One of the most enduring and influential models of the group developmental process is from psychologist Bruce W. Tuckman (1965). While there have been various adaptations and enhancements of this basic four-stage model, 70 years later Tuckman’s model is still considered a useful framework for understanding team behaviours. Tuckman saw passing through each stage as being necessary for a team to be able to skillfully tackle challenges and attain high performance. In simplest terms, Tuckman’s original stages of group development are:
Forming: the team becomes oriented as goals and expectations are clarified by the team lead;
Storming: issues of conflict and power surface between members;
Norming: conflicts are effectively managed and new ground rules are established by team members;
Performing: with supportive structures in place, the team settles into working effectively together.
Basically, as relationships between team members deepen, the team develops in their ability to resolve issues, and leadership naturally shifts to a more collaborative or shared approach. Each stage has characteristic behaviors which makes this a useful tool to understand where your team is at, why, and how to move beyond.
Our newest peer learning guide Nurturing a Team to High Performance, written by Professor Emeritus Marilyn Laiken, focuses on the question “How does one manage a self-managed team?” and elaborates the role of the team lead within Tuckman’s 4-stage model.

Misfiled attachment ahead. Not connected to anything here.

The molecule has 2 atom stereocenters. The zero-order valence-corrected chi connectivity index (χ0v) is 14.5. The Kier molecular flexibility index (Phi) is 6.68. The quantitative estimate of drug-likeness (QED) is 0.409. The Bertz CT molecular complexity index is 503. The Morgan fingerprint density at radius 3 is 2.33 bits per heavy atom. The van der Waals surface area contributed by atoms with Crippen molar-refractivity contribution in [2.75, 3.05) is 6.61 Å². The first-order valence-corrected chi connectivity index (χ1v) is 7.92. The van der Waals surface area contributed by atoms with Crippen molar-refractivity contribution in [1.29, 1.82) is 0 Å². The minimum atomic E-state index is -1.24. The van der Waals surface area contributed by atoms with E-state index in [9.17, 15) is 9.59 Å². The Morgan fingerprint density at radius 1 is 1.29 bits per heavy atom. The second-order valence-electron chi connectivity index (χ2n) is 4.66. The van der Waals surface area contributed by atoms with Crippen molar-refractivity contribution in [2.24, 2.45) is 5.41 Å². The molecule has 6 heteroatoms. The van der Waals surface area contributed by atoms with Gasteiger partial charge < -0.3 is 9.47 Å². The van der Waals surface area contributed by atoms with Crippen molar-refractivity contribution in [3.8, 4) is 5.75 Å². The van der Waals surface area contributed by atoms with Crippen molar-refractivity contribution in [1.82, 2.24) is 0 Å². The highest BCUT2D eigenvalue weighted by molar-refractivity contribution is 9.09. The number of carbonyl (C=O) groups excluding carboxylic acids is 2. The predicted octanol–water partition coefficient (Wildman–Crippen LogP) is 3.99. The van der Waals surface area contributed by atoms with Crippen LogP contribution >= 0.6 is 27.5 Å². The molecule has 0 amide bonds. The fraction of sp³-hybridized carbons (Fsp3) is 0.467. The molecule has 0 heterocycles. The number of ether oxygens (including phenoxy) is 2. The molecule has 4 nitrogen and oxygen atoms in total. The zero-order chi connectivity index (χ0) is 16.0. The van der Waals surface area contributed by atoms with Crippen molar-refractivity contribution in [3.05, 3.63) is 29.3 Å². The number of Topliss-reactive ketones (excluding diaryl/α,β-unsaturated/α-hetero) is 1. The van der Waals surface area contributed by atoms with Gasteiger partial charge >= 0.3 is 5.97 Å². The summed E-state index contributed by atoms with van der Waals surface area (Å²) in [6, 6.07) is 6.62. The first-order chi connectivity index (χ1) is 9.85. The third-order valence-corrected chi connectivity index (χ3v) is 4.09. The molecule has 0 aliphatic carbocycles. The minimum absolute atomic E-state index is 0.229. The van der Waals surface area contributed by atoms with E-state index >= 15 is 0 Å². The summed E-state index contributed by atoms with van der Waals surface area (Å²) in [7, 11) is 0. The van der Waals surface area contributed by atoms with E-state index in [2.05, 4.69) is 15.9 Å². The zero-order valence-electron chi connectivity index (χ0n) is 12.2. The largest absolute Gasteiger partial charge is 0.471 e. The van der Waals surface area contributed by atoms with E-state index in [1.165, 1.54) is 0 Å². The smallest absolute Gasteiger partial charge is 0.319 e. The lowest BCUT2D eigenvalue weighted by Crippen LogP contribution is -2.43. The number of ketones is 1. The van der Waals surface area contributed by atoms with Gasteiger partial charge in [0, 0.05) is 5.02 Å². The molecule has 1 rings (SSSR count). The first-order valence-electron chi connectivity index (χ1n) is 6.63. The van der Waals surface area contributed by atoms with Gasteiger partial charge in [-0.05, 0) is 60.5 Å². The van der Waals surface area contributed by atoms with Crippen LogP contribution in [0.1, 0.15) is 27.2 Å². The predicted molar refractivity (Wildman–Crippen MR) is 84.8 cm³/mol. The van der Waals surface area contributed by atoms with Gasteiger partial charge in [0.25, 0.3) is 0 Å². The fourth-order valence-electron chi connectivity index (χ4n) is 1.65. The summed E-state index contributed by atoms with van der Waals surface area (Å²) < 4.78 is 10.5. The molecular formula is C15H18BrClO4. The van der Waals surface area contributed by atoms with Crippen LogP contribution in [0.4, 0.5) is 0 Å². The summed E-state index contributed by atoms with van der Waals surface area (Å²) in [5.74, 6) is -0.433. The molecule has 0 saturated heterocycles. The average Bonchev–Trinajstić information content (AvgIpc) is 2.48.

When needed, the team lead must provide timely facilitation and interventions that ultimately promote greater independence of the team from the team lead and greater interdependence between team members.
Especially challenging is the successful navigation of the storming phase:
“If a designated leader fears losing control or becomes panicked by a conflictual atmosphere as the team moves towards independence,
the team will likely regress to and remain at a dependent stage.”
Marilyn Laiken, CoachingOurselves peer group learning guide Nurturing a Team to High Performance
High-performing, self-led teams rarely arrive there on their own. They will need the timely interventions of a team lead who is aware of where the team is in their developmental process. This topic will help leaders understand when to step up and when to step back for just the right amount of leadership at the right time.